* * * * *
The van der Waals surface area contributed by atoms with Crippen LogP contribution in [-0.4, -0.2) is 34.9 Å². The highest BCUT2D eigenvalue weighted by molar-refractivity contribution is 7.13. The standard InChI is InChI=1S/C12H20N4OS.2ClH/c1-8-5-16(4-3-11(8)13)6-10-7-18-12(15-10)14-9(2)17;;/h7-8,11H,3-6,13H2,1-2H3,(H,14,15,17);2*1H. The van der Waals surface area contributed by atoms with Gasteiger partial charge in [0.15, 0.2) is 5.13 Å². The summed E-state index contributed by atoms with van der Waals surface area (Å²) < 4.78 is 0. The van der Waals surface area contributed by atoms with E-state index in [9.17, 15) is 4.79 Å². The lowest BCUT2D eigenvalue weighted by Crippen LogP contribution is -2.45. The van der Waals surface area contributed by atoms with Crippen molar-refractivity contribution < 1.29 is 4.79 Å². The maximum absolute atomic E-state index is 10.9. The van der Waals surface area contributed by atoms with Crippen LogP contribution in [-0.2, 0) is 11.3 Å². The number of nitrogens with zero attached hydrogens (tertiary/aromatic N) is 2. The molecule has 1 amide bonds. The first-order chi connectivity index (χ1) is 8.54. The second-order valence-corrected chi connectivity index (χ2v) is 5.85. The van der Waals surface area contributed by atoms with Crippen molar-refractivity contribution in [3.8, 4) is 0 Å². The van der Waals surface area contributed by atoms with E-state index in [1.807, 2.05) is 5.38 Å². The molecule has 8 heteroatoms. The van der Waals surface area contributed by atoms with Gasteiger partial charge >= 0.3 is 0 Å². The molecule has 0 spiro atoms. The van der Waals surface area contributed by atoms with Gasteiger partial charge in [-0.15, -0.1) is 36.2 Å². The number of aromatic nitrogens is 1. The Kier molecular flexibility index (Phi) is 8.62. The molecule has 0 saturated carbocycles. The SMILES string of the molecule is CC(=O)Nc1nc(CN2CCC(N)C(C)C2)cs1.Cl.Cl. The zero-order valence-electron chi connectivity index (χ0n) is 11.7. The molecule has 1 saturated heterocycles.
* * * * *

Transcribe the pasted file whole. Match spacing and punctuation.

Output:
The van der Waals surface area contributed by atoms with Crippen LogP contribution in [-0.4, -0.2) is 34.9 Å². The highest BCUT2D eigenvalue weighted by molar-refractivity contribution is 7.13. The standard InChI is InChI=1S/C12H20N4OS.2ClH/c1-8-5-16(4-3-11(8)13)6-10-7-18-12(15-10)14-9(2)17;;/h7-8,11H,3-6,13H2,1-2H3,(H,14,15,17);2*1H. The van der Waals surface area contributed by atoms with Gasteiger partial charge in [0.15, 0.2) is 5.13 Å². The summed E-state index contributed by atoms with van der Waals surface area (Å²) < 4.78 is 0. The van der Waals surface area contributed by atoms with E-state index in [9.17, 15) is 4.79 Å². The lowest BCUT2D eigenvalue weighted by Crippen LogP contribution is -2.45. The van der Waals surface area contributed by atoms with Crippen molar-refractivity contribution < 1.29 is 4.79 Å². The maximum absolute atomic E-state index is 10.9. The van der Waals surface area contributed by atoms with Crippen LogP contribution in [-0.2, 0) is 11.3 Å². The number of nitrogens with zero attached hydrogens (tertiary/aromatic N) is 2. The molecule has 1 amide bonds. The first-order chi connectivity index (χ1) is 8.54. The second-order valence-corrected chi connectivity index (χ2v) is 5.85. The van der Waals surface area contributed by atoms with Crippen molar-refractivity contribution in [3.8, 4) is 0 Å². The van der Waals surface area contributed by atoms with E-state index in [1.807, 2.05) is 5.38 Å². The molecule has 8 heteroatoms. The van der Waals surface area contributed by atoms with Gasteiger partial charge >= 0.3 is 0 Å². The molecule has 0 spiro atoms. The van der Waals surface area contributed by atoms with Gasteiger partial charge in [-0.15, -0.1) is 36.2 Å². The number of aromatic nitrogens is 1. The Kier molecular flexibility index (Phi) is 8.62. The molecule has 0 saturated carbocycles. The SMILES string of the molecule is CC(=O)Nc1nc(CN2CCC(N)C(C)C2)cs1.Cl.Cl. The zero-order valence-electron chi connectivity index (χ0n) is 11.7. The molecule has 1 saturated heterocycles.